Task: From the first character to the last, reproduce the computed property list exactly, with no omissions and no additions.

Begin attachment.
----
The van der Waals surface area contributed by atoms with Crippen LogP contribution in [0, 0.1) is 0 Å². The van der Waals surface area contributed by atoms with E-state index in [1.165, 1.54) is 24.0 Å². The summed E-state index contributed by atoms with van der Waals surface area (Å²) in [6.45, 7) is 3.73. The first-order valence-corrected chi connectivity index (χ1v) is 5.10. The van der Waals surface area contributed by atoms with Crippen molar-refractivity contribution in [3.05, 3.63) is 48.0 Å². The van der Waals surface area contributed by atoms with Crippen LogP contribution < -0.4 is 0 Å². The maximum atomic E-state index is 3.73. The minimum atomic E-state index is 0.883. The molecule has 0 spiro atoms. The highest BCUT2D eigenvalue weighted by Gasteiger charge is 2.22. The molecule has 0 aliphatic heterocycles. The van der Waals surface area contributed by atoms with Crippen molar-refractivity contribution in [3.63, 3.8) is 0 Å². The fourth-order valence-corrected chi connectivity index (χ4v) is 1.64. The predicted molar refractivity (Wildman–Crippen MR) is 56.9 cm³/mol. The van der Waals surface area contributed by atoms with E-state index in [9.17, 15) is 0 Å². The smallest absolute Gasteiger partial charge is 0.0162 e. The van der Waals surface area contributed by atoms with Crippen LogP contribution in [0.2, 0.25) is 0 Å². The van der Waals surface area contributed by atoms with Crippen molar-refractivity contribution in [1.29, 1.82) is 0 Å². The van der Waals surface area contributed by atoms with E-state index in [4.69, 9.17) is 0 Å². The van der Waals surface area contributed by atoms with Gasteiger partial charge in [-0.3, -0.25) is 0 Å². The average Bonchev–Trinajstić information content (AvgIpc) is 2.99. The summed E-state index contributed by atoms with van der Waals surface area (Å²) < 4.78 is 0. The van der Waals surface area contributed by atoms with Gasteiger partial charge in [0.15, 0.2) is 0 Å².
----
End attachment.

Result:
The van der Waals surface area contributed by atoms with Crippen LogP contribution in [0, 0.1) is 0 Å². The van der Waals surface area contributed by atoms with E-state index in [1.165, 1.54) is 24.0 Å². The summed E-state index contributed by atoms with van der Waals surface area (Å²) in [6.45, 7) is 3.73. The first-order valence-corrected chi connectivity index (χ1v) is 5.10. The van der Waals surface area contributed by atoms with Crippen molar-refractivity contribution in [3.05, 3.63) is 48.0 Å². The van der Waals surface area contributed by atoms with Crippen LogP contribution < -0.4 is 0 Å². The maximum atomic E-state index is 3.73. The minimum atomic E-state index is 0.883. The molecule has 0 spiro atoms. The highest BCUT2D eigenvalue weighted by Gasteiger charge is 2.22. The molecule has 0 aliphatic heterocycles. The van der Waals surface area contributed by atoms with Crippen molar-refractivity contribution in [3.63, 3.8) is 0 Å². The fourth-order valence-corrected chi connectivity index (χ4v) is 1.64. The predicted molar refractivity (Wildman–Crippen MR) is 56.9 cm³/mol. The van der Waals surface area contributed by atoms with E-state index in [9.17, 15) is 0 Å². The smallest absolute Gasteiger partial charge is 0.0162 e. The van der Waals surface area contributed by atoms with Crippen LogP contribution in [0.2, 0.25) is 0 Å². The van der Waals surface area contributed by atoms with Crippen molar-refractivity contribution in [1.29, 1.82) is 0 Å². The van der Waals surface area contributed by atoms with E-state index in [4.69, 9.17) is 0 Å². The van der Waals surface area contributed by atoms with Gasteiger partial charge in [-0.3, -0.25) is 0 Å². The average Bonchev–Trinajstić information content (AvgIpc) is 2.99. The summed E-state index contributed by atoms with van der Waals surface area (Å²) < 4.78 is 0. The van der Waals surface area contributed by atoms with Gasteiger partial charge in [0.15, 0.2) is 0 Å².